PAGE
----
In late 2020, then, I faced a dilemma: extend my stay in Australia well past when I expected to get to Denmark, or fly for 27 hours to Copenhagen completely unvaccinated. I wasn’t overly worried about getting too sick if I contracted the virus, as I was pretty sure I had already had it in March 2020, when I developed very mild symptoms around the time two students I taught in a small classroom tested positive in their home countries. (Early on, you couldn’t get tested for coronavirus in the Netherlands unless you were sick enough to be hospitalised.) But I didn’t relish taking the risk, because the virus is obviously unpredictable. So the dilemma caused me quite a bit of anguish — I didn’t want to leave Australia without being vaccinated, yet I felt terrible about the prospect of being on the CMS payroll for more than a year without ever actually making an appearance on campus.

Fortunately, my concern was misplaced. The response from Henrik and from Nina Graeger, the head of the PoliSci department, was unequivocal: I should stay in Australia until it was completely safe for me to leave, even if that meant waiting a number of months for a vaccine. And both Henrik and Nina stuck to that line each time I checked in, feeling increasingly guilty about my absence, to see if they wanted me to come — even after Denmark had begun to open up and it was clear I could get vaccinated in Copenhagen almost the minute I got off the plane. “Come when it’s safe,” they said. Again and again. It was clear their primary interest was my well-being, not the needs of CMS and the department.

To be sure, as a senior academic, I was always in a privileged position. Things might well have played out differently if I had been an assistant professor or a postdoc. But I am still so incredibly grateful for the unwavering support Henrik and Nina provided me literally from the day I accepted my new position. They did not have to be so understanding. They would have had every right to insist that I come to Denmark as soon as the Melbourne airport opened up again, virus or no virus. But they didn’t — and I am quite sure that taking a harder line about my arrival never crossed their minds.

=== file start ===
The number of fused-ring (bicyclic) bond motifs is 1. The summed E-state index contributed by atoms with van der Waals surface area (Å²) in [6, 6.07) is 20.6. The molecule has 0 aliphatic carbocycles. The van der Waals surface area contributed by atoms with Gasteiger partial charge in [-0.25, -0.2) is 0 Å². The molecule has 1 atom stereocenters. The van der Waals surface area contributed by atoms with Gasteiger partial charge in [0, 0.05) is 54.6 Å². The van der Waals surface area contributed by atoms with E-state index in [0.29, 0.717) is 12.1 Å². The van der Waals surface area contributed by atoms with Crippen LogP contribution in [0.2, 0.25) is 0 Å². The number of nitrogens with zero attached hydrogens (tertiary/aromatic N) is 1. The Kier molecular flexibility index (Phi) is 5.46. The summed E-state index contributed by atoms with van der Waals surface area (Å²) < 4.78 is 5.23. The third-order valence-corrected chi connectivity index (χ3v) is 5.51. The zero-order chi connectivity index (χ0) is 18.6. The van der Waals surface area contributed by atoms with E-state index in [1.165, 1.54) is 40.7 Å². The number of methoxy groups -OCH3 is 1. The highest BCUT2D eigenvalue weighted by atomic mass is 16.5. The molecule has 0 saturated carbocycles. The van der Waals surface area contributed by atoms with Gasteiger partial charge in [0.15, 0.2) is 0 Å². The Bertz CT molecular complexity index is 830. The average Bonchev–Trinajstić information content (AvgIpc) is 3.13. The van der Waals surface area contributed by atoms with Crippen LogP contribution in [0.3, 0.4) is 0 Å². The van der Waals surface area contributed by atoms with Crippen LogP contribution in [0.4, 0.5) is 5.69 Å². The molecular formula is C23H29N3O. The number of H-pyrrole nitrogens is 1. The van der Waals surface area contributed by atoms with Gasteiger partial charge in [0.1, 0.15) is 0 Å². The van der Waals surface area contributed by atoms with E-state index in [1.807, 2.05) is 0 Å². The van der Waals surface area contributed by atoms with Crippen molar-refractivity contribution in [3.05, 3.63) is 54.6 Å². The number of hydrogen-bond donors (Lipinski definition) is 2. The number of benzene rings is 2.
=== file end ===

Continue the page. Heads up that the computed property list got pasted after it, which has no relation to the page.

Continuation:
The support I’ve received from Henrik and Nina (as well as from Kristian Søby Kristensen, CMS’s Deputy Director) reflects the kind of people they are. But it’s also good management. And herein lies the lesson. Simply put: having felt so supported during a difficult time, I have spent the past year working very hard to repay Henrik and Nina’s faith in me. I’ve tried to write more, give more Zoom lectures, attend more meetings, and do more to support my younger colleagues at CMS. And that won’t end when I arrive, finally, in Copenhagen in little more than a week. On the contrary, I intend to be the best colleague I can possibly be for as long as I’m part of CMS — which I hope will be a very long time indeed.

This isn’t rocket science. Treat academics as disposable widgets to be bought and sold, they will do the absolute minimum to survive and move on as soon as something better comes along. Treat them as human beings, respect them, support them, and provide them with a modicum of financial security — and they will repay the university with loyalty and go the extra mile to help their department flourish.

FUN FACT: academics employed by Danish universities don’t negotiate their own salaries and salary increases unless they want to. Their union representative does it for them. That’s a great system.

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Europe, Legal education